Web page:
MoveOn targets the White House

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That’s not a typo — the liberal group MoveOn, which helped President Obama win the election last fall, is now targeting the White House.

Keying off the furor over chief of staff Rahm Emanuel’s Wall Street Journal remarks on health care that I blogged about earlier, MoveOn is activating its 3.2 million membership list.

Specifically the group is asking for members to express “disappointment” in Emanuel. Similar complaints have erupted all over the Internet today.

Here’s the note in full, sent this afternoon:

Subject: No “trigger” on health care reform

 

Dear MoveOn member,

President Obama has been speaking out for weeks about the heart of health care reform: a public health insurance option that will lower costs and help cover everyone. 

But yesterday, Chief of Staff Rahm Emanuel signaled support for a “trigger” provision—a proposal that would undermine the public option, and put off real reform for years.

This morning the president reaffirmed his support for a public health insurance option. But according to The Huffington Post, Emanuel has been floating the idea of a trigger since January.

Right now, when key committees are finalizing health care legislation, Emanuel’s remarks will only embolden conservative opponents of reform. He should be standing with the majority of Americans for a strong public health insurance option—not disastrous half-measures like the “trigger.”

Can you call the White House switchboard and tell them you’re disappointed in Chief of Staff Emanuel’s comments supporting the “trigger”? Tell them voters want a strong public health insurance option—not half-measures like the “trigger.” 

Here’s where to call:

The White House 

Phone: 202-456-1111 or 202-456-1414

Then, please report your call by clicking here.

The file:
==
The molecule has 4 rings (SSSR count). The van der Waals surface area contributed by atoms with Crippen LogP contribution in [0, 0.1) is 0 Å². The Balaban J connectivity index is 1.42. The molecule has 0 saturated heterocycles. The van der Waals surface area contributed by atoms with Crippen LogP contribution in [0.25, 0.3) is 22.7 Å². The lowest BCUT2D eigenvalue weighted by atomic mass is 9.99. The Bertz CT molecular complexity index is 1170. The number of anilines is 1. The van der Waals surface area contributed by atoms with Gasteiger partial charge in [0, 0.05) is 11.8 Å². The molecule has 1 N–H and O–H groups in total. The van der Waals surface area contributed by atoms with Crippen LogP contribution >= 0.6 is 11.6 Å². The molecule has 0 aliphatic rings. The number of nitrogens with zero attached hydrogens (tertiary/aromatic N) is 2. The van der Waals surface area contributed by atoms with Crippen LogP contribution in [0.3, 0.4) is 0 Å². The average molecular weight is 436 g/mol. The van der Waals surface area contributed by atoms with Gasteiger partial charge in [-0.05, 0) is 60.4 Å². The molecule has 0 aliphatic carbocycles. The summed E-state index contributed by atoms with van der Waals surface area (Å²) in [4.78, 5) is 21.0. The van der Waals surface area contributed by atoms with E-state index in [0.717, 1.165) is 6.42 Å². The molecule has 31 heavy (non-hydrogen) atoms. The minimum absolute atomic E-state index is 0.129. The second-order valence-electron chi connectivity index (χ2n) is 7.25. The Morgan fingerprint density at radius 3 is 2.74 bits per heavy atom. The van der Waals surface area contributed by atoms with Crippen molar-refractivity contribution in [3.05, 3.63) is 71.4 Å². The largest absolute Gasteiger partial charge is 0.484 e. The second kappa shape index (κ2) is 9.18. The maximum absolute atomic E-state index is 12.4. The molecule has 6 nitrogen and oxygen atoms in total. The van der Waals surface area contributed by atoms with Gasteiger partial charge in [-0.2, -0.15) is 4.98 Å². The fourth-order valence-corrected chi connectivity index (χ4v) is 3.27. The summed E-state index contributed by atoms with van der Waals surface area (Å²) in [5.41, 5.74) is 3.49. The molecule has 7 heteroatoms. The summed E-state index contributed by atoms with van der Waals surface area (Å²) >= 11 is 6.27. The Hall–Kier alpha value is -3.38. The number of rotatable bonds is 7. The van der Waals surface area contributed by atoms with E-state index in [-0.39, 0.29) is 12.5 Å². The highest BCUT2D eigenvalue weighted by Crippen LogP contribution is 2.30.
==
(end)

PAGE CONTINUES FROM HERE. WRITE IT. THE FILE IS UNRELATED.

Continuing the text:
The “trigger” is a trap to kill health care reform. It would delay the public health insurance option for years, even though we’re facing a health care crisis now.4 Without a strong public health insurance option to compete with private insurance companies, health care costs will continue to skyrocket and millions will remain uninsured. And a decision to delay is really a decision to deny: even if the trigger conditions are met years from now, big insurance companies will start the fight all over again to stop the public option from going into effect. 

To do the job, we need a strong public health insurance option now, one that is: 

Available to all of us: A strong public health insurance option should be available to anyone who chooses to participate. If you like your current plan, you can keep it; if you want to participate in the public health insurance plan, you can choose to do so.

A national plan with real bargaining clout: In order to truly control costs and compete with private health insurance plans, a strong public health insurance option must be available nationwide.

Ready on day one: Every day we wait on real reform, health care costs continue to rise. A strong public health insurance option right out of the gate is key to building a competitive program that will help control costs.

A truly public plan: To ensure it’s held to the highest standards of accountability, a public health insurance option must be truly publicly run—accountable and transparent to Congress and to voters. 

Can you call the White House today and let them know you’re disappointed with Chief of Staff Emanuel’s comments?

 

 

— Christina Bellantoni, White House correspondent, The Washington Times

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Christina Bellantoni

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